from The American Heritage® Dictionary of the English Language, 4th Edition

  • n. A punishment or retribution that one deserves; one's just deserts: "It's a chance to strike back at the critical brotherhood and give each his comeuppance for evaluative sins of the past” ( Judith Crist).

from Wiktionary, Creative Commons Attribution/Share-Alike License

  • n. A negative outcome which is justly deserved.

from the GNU version of the Collaborative International Dictionary of English

  • n. An unpleasant experience a person endures, which is viewed by others as a just retribution for bad behavior; just deserts.

from WordNet 3.0 Copyright 2006 by Princeton University. All rights reserved.

  • n. an outcome (good or bad) that is well deserved


from Wiktionary, Creative Commons Attribution/Share-Alike License

From come up ("appear before a judge") +‎ -ance.


  • The final comeuppance is a bit of a surprise, but I have to admit problem sloughing through the Scottish dialogue, half of which I had to read through twice.

    REVIEW: Wireless by Charles Stross

  • "If you love to hate the superrich, The Valet, a delectable comedy in which the great French actor Daniel Auteuil portrays a piggy billionaire industrialist facing his comeuppance, is a sinfully delicious bonbon," writes Stephen Holden in the New York Times.

    GreenCine Daily: Interview. Francis Veber.

  • The Swiss miss finally recieved her comeuppance from the Japanese veteran after being up 2 breaks in the third set.

    WIMBLEDON 2006: Ladies' Quarterfinal Predictions

  • The idea that liberals never understood this until Bush v. Gore, and that now, finally, they are getting their righteous comeuppance, is bizzare.


  • But just before the nuptials, fate and a little comeuppance from the past threaten the happy couple's future.

    Not A Day Goes By: Summary and book reviews of Not A Day Goes By by E Lynn Harris.

  • She starts off, by design, as an unsympathetic character (hence the titled comeuppance), who, like any newcomer in a Hollywood flick, not only learns to cope well enough (despite the natives) to stay in Japan and grow, but also to recommend to everyone (in a self-important interview in the back of the book) to try living overseas (I agree, of course, but one year abroad hardly makes one an authority on world travel).

  • It reminds me of that John Wayne movie where his insubordinate and rude eldest son got his comeuppance from the “old man” and old John said; “If you won’t respect your elders, you’ll sure as hell respect your betters.”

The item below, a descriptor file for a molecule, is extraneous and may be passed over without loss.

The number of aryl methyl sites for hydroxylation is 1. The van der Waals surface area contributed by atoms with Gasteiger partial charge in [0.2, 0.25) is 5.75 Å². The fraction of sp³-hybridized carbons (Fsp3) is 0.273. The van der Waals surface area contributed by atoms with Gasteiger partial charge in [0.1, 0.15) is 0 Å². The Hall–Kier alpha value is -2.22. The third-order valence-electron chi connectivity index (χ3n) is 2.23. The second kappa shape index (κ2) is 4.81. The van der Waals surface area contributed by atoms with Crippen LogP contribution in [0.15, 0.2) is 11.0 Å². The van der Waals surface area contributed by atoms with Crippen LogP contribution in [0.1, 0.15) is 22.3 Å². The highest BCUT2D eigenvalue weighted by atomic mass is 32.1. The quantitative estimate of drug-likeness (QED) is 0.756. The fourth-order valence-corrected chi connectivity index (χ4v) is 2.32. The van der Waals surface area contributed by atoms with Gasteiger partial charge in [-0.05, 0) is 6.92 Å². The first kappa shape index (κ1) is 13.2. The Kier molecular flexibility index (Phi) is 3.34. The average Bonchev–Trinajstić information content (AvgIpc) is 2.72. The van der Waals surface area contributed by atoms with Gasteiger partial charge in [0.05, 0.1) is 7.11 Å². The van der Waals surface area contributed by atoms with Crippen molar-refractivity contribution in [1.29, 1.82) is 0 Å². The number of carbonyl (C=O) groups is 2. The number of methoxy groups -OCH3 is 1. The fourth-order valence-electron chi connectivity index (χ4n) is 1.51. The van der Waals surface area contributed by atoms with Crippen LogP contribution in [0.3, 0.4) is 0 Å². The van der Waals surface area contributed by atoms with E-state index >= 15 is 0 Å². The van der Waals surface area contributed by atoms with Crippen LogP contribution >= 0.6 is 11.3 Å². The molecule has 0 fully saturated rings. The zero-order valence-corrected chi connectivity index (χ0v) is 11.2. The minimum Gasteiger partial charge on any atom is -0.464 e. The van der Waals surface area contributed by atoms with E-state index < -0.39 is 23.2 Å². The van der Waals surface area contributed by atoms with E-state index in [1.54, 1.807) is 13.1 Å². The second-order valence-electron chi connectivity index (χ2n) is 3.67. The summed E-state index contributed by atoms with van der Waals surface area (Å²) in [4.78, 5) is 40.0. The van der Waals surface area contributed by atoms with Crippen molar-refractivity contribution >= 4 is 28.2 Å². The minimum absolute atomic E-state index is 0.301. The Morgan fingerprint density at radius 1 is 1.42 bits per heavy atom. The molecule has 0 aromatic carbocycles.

Think Progress » The Sounds of Peace

  • Indeed, could not the "great vampire squid", Goldman Sachs, end up twisting on a harpoon called comeuppance?

    Julian Kossoff: After the Humiliation of Rupert Murdoch, Comeuppance for Goldman Sachs?

  • "He got what we politely call the comeuppance in the polls," Shriver said of the election.

    Dalai Lama Lauds Women Leaders

  • The books don't have to be happy throughout as some sadness tends to make them more like reality, but a happy ending or, if not completely happy, at least one where the baddy gets their comeuppance is a must.

    The Guardian World News


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  • "Despite the hot-tempered invective directed its way, the 'Great Satan' didn't face its comeuppance until the New Deal in the 1930s. Then, all its transgressions -- its speculative greed, its felonious insider-dealing, its cynical manipulation of popular credulity, its extravagant incompetence and seemingly limitless capacity for self-delusion -- left Wall Street truly vulnerable."

    - Steve Fraser, 'Wall Street and the Return of the Repressed', 2 Oct 2008.

    October 3, 2008

  • Well, actually, it was probably your list that prompted me to think "hey, isn't this Victorian?" in the first place. So whose fault is it now, huh?! ;)

    April 22, 2008

  • mmhm, I couldn't resist confirming your suspicion, and that then led to a wondering on my part. Not quite so direct!

    April 22, 2008

  • It wasn't actually a suggestion, sarra, but feel free if you choose!

    April 22, 2008

  • 1859. I'm not sure it fits the main criterion for my list though: it's not a particularly strange or idle word, after all. I'll mull it over…

    April 22, 2008

  • In a word?


    April 22, 2008

  • Is it worrying that I read that as an existential question?

    April 22, 2008

  • Nobody is listing whiff of scullerymaid. Why don't you?

    April 22, 2008

  • It does have the whiff of scullerymaid about it, don't it?

    April 21, 2008

  • This has to be a Victorian-era invention.

    April 21, 2008